Haley’s Vermont win, her second after Saturday’s primary in Washington, D.C., didn’t radically change the GOP calculus. If anything, it reflected the unique bond she shared with supporters of popular Gov. Phil Scott, a Republican known for his moderate politics and antipathy toward Trump — and the first Haley endorser to help lead her to victory. 

But Haley remained far behind Trump elsewhere in the delegate count. She also lost to Trump by large margins in two other states, Massachusetts and Virginia, that once appeared to offer small glimmers of hope. In both states, she appeared likely to finish with less than 40% of the vote, a threshold she had cited as meaningful after she reached it in New Hampshire and South Carolina and questioned Trump’s strength against Biden this fall.

Even so, others are now echoing Haley’s warning about Trump’s electoral vulnerabilities. Appearing Tuesday night on Fox News, Karl Rove, the GOP strategist behind former President George W. Bush’s campaigns, held a dry-erase board highlighting Haley’s vote share in several states and remarked that Trump “ought to be concerned about unifying the Republican Party.”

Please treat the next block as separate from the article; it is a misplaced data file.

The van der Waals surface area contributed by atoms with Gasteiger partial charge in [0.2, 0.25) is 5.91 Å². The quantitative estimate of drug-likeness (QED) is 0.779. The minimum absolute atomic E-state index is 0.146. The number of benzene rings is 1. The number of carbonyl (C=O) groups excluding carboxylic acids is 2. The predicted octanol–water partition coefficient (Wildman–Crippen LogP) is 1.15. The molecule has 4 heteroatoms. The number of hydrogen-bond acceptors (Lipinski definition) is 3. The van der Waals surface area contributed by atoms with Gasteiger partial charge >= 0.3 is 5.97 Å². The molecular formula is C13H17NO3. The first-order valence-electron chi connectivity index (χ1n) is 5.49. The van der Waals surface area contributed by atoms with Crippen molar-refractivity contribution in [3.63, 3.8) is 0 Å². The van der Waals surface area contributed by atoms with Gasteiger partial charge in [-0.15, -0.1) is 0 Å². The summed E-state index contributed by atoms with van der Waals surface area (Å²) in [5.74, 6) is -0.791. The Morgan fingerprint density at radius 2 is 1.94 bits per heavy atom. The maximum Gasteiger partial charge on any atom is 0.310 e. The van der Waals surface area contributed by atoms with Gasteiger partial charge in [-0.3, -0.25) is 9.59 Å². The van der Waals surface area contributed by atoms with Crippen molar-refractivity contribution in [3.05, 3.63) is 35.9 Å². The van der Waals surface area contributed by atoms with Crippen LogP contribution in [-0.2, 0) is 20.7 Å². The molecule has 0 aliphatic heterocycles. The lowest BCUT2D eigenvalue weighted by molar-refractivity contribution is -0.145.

Haley is expected to announce Wednesday morning that she is dropping out of the race. In her remarks, she will encourage Trump to earn the support of Republicans and independent voters who backed her, a source told NBC News.

Meddling pays off in California

Rep. Adam Schiff saw an opportunity in the race for the late Dianne Feinstein’s Senate seat and took it.

California’s unique primary sends the top two vote-getters, regardless of party, to the general election. So Schiff, the Democratic front-runner and a prolific fundraiser, spent money on ads meant to boost Republican Steve Garvey, a former Major League Baseball star for the Los Angeles Dodgers and the San Diego Padres, over two other Democrats.

The result: Schiff and Garvey advanced to November. Rep. Katie Porter — the other top-polling Democrat in the race — and Rep. Barbara Lee were shut out.

MAGA makes a move in North Carolina

North Carolina will host arguably the premier governor’s race of 2024 — it’s one of two presidential swing states, along with New Hampshire, that will pick new governors this fall.